Apache Arrow has recently been released with seemingly an identical value proposition as Apache Parquet and Apache ORC: it is a columnar data representation format that accelerates data analytics workloads. Yes, it is true that Parquet and ORC are designed to be used for storage on disk and Arrow is designed to be used for storage in memory. But disk and memory share the fundamental similarity that sequential access is faster than random access, and therefore the analytics workloads which tend to scan through attributes of data will perform more optimally if data is stored in columnar format no matter where data is stored --- in memory or on disk.  And if that’s the case, the workloads for which Parquet and ORC are a good fit will be the identical set of workloads for which Arrow is a good fit. If so, why do we need two different Apache projects?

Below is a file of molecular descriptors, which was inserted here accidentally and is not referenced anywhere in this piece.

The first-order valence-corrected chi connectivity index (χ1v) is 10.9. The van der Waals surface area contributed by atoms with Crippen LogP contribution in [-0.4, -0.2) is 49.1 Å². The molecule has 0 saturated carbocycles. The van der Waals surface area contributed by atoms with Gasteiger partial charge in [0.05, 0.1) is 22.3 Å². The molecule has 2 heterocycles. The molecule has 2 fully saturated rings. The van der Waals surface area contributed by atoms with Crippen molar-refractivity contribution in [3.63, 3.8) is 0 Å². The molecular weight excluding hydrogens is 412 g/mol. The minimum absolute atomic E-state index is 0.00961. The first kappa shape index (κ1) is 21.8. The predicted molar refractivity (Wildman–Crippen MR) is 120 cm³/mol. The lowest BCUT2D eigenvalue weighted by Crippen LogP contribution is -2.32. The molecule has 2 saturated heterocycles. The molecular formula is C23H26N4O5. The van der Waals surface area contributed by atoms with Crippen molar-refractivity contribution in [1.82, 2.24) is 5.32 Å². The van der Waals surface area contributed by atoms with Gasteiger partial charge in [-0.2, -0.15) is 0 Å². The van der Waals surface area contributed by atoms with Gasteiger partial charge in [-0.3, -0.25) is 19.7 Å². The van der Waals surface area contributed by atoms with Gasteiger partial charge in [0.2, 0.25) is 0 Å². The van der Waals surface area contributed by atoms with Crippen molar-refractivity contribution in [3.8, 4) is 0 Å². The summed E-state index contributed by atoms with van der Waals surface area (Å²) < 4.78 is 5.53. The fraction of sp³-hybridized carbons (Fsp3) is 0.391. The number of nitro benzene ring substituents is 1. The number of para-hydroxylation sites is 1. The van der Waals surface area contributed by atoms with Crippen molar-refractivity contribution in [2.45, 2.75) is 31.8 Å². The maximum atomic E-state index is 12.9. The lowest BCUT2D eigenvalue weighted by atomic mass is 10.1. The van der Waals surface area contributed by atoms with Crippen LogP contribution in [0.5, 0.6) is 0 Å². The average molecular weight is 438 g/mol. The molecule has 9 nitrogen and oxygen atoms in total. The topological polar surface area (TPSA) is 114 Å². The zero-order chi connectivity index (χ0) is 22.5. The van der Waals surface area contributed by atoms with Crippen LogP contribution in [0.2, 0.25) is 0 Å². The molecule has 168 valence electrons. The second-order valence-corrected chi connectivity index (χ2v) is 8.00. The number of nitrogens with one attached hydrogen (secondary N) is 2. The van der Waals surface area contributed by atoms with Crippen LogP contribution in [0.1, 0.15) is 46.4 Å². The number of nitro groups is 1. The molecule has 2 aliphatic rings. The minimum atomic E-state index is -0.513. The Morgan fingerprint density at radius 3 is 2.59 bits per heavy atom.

Before we answer this question, let us run a simple experiment to validate the claimed advantages of column-stores. On an Amazon EC2 t2.medium instance, I created a table with 60,000,000 rows (entities) in main memory. Each row contained six attributes (columns), all of them 32-bit integers. Each row is therefore 24 bytes, and the entire table is almost 1.5GB. I created both row-oriented and column-oriented versions of this table, where the row-oriented version stores the first 24-byte row, followed by the next one, etc; and the column-oriented version stores the entire first column, followed by the next one, etc. I then ran a simple query ideally suited for column-stores --- I simply search the entire first column for a particular value. The column-oriented version of my table should therefore have to scan though just the first column and will never need to access the other five columns. Therefore it will need to scan through 60,000,000 values * 4 bytes per value = almost 0.25GB. Meanwhile the row-store will need to scan through the entire 1.5GB table because the granularity with which data can be passed from memory to the CPU (a cache line) is larger than the 24-byte tuple. Therefore, it is impossible to read just the relevant first attribute from memory without reading the other five attributes as well. So if the column-store has to read 0.25GB of data and the row-store has to read 1.5GB of data, you might expect the column-store to be 6 times faster than the row-store. However, the actual results are presented in the table below: